California

Tuesday November 4th is Election Day, and there are some VERY important drug policy reform issues to vote for…or against in California.

Most importantly, vote YES on Proposition 47 to end felony sentencing for people charged with simple drug possession in California. This is our opportunity to end felonies for simple drug possession and other petty crimes in California and every vote is needed to achieve victory. From polling, we know that a huge majority of Californians support this reform, so it all comes down to whether we turn out to vote. 

We are also urging you to vote NO on Proposition 46, the “Drug and Alcohol Testing of Doctors, Medical Negligence Lawsuits Initiative Statute.” Of greatest concern is that Prop 46 requires drug and alcohol testing of doctors and reporting of positive test results to the California Medical Board. Additionally it requires the California Medical Board to suspend any doctor that tests positive, pending investigation of the positive test result, and to take disciplinary action if the doctor was impaired while on duty and requires doctors to report any other doctor suspected of alcohol or other drug impairment or medical negligence. Learn more about why DPA says NO on Proposition 46.

Depending on where you live in California, you have the opportunity to vote for one of our drug policy champions in the U.S. Congress, such as Reps Barbara Lee, Dana Rohrabacher, Sam Farr, or Tony Cardenas. For details see the Drug Policy Action 2014 Drug Policy Reform Congressional Voter Guide, which grades members of Congress on how they voted on seven key drug policy reform votes in the U.S. House of Representatives in 2013 and 2014.

What you Need to Know to Vote:

If you have a vote-by-mail ballot, it has to be RECEIVED by your county elections office by 8:00pm on election night, November 4. So if you plan to mail in your ballot, be sure to mail it by Friday October 31 to ensure it is received by the deadline. You can also drop off your vote-by-mail ballot in-person at your county elections office or any polling place in your county before 8:00 pm on Election Day. If you do not have a vote-by-mail ballot, vote in-person at your polling place on November 4 from 7:00am - 8:00pm. Find your polling place here.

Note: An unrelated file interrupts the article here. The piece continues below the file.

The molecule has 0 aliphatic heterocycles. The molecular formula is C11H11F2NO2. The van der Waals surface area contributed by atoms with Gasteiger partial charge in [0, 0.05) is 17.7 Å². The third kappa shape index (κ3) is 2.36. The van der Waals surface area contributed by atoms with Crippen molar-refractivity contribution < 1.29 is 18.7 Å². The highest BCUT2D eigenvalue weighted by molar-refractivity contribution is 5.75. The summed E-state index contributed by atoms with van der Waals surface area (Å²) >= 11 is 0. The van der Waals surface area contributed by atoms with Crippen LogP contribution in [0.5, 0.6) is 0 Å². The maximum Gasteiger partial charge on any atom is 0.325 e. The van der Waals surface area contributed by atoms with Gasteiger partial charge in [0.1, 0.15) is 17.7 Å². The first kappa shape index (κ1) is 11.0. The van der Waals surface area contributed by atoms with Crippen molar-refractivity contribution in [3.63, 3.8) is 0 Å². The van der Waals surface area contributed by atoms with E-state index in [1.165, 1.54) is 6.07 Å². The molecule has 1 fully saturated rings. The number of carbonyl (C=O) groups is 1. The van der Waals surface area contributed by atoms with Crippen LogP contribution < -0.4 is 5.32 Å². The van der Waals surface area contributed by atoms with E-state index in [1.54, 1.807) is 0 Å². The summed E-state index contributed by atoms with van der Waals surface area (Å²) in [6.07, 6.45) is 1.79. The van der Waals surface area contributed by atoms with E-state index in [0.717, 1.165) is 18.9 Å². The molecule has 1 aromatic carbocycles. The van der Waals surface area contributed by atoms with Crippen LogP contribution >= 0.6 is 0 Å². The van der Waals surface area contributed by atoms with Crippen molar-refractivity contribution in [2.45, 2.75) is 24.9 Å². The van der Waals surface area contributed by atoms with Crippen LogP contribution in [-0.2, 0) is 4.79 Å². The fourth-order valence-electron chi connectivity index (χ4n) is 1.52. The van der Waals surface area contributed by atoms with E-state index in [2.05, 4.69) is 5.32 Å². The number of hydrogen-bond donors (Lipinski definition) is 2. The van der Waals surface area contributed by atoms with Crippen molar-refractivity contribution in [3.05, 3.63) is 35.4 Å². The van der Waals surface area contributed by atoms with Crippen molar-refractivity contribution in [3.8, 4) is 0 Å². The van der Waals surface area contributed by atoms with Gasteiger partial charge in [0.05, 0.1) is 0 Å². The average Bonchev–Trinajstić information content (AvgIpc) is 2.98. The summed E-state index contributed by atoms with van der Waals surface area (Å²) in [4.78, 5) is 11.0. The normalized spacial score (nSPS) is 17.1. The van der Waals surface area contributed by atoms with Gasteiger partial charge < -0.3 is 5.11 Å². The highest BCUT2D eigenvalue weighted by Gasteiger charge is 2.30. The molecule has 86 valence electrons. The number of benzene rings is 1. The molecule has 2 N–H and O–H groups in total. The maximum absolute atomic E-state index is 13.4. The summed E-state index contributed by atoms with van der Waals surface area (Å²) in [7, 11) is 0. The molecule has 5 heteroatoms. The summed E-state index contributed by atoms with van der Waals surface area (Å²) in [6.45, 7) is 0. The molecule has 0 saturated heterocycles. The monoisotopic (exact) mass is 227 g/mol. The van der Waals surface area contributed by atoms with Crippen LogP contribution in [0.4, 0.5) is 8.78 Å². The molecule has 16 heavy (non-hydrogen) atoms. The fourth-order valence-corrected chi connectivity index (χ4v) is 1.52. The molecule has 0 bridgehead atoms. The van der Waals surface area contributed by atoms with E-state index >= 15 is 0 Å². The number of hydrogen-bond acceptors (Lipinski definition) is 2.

Now it’s time to cast your vote to end felony sentencing for simple drug possession, stop baseless drug testing, and support the courageous drug policy reform champions in Congress.

Please make sure your friends, your family, and everyone you know does the same! Share this page to help us spread the word and write or call your friends telling them why you support Proposition 47 and remind them to vote.

Together, we will win on Election Day!

Gov. Brown Backs Long-Sought Criminal Justice Realignment to Protect Public Safety and California Tax Dollars

Advocates Commend Strategy to Reduce Victimization and Expensive Incarceration for Low-Level Offenses

SACRAMENTO – In his proposed 2011-12 state budget released today, Governor Jerry Brown is urging structural changes to the state's corrections system that advocates say will reduce both crime and waste. The proposals include authorizing counties to handle people convicted of "nonviolent, non-serious, non-sex offenses, and without any previous convictions for such offenses," according to budget documents.